Alongside the new iPad Pro, Apple redesigned a new Apple Pencil (Rs. 10,900) and a Smart Keyboard Folio (Rs. 17,900), both of which make a solid case for themselves depending on how you intend to use the iPad Pro. The Pencil sees the bigger upgrade, even though it's still an optional extra that only artists can really put to good use. It's now flat on one side, which allows it to magnetically snap onto the long edge and automatically pair over Bluetooth and charge! No more of that Lightning port fidgeting – the Pencil is now always there, ready and charged to use. You can trigger certain actions by double-tapping the lower third of the Pencil, for example switching between drawing and erasing in the Notes app, or have the Notes app launch from the lock screen if you tap the Pencil (the latter strongly reminiscent of the Galaxy Note series).
And it's such a joy to use — it might be best for artists, but anyone will enjoy the sheer responsiveness and accuracy of the Pencil. It's clearly the best mainstream stylus for most folks, but it's a shame Apple decided to make the older Pencil not compatible with this new iPad Pro.
Folks who type in a lot of words, authors, writers and the like will appreciate the improved Smart Keyboard Folio, which magnetically snaps onto the back and gives you front and rear protection, plus two viewing angles to choose from. Pity that the naturally spaced keys aren't backlit though.
iPad Pro Cons
Using the iPad Pro to play Fortnite is fun, but to use this purely for content consumption would be a crying shame, and particularly with the way it's priced, it not odd for many consumers to consider using this as a replacement for their computers. But here's the tricky bit – whether the iPad Pro will rise to the occasion and deliver or fall flat with iOS' many practical everyday shortcomings depends on your workflow. For a writer who types in a lot of words while researching stories alongside (running in side-by-side mode), occasionally editing a few photos and video clips, the iPad Pro with the Smart Keyboard Folio handled the asks with ease. Yet, the iPad Pro cannot claim to replace a computer for everybody. iOS 12's inflexible restrictions around file management means that the iPad Pro doesn't have a true file system – you just cannot save one or more files from your email, rename it and save it for use later, or for that matter, just plug in a thumb drive and move data around. Safari on the iPad simply isn't a full-desktop browser, so you're served up mobile websites or pointed to apps instead. Tasks that are second nature on regular Macs and PCs, particularly for those who have grown up using a "real computer", suddenly need specialized third-party apps or stringing together a needlessly complicated Shortcuts sequence.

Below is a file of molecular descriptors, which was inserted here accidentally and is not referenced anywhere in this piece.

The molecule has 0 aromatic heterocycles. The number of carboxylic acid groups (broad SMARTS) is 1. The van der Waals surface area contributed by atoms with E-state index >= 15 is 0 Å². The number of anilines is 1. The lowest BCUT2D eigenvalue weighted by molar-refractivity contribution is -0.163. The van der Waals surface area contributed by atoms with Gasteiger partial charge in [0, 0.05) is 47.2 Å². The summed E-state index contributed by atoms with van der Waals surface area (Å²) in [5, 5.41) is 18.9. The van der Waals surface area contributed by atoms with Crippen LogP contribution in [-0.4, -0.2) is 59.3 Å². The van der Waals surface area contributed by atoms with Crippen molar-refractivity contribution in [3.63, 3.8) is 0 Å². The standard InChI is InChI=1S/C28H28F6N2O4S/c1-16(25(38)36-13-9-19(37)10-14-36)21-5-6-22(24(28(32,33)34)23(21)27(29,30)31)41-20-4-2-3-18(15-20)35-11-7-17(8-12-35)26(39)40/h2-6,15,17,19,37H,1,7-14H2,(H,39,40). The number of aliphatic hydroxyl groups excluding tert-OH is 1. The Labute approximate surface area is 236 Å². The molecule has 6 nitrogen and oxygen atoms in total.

Unless some of these core issues are addressed in iOS 13, the iPad Pro will continue to appeal strongly to creatives – video/photo guys, designers and writers – but not so much regular desk-bound work professionals with arguably less demanding but fairly standard everyday needs
The move from the proprietary Lightning port to the more universal and versatile USB-C port should have signaled a new wave of functionality in the iPad Pros, but for now you can't do much more than what similar adapters allowed you to do in the Lightning era. You can connect and import images/videos from SD cards and cameras, connect to external displays and use a wired Ethernet connection, but that's about it. More robust scenarios, like browsing external storage devices like USB drives, is missing. Courtesy the smaller bezels, the headphone jack has been axed as well, which is annoying for a device that targets creative pros who would demand the lowest latency from their audio gear. You can, of course, shell out some more cash for the USB-C to 3.5mm dongle if you aren't already smarting from your minimum Rs. 71,900 purchase (11-inch/64GB variant).
Courtesy the dollar exchange rate, the iPad Pros are now well into laptop pricing, with the top end 11-inch model nosing past the Rs 1.5 lakh mark and the 1TB 12.9-inch variant uncomfortably close to Rs 2 lakhs once you're done with all the accessories and the dongles you'll need. Pro-hibitively expensive?
Tushar Kanwar is a Bangalore-based technology columnist and commentator, and tweets @2shar.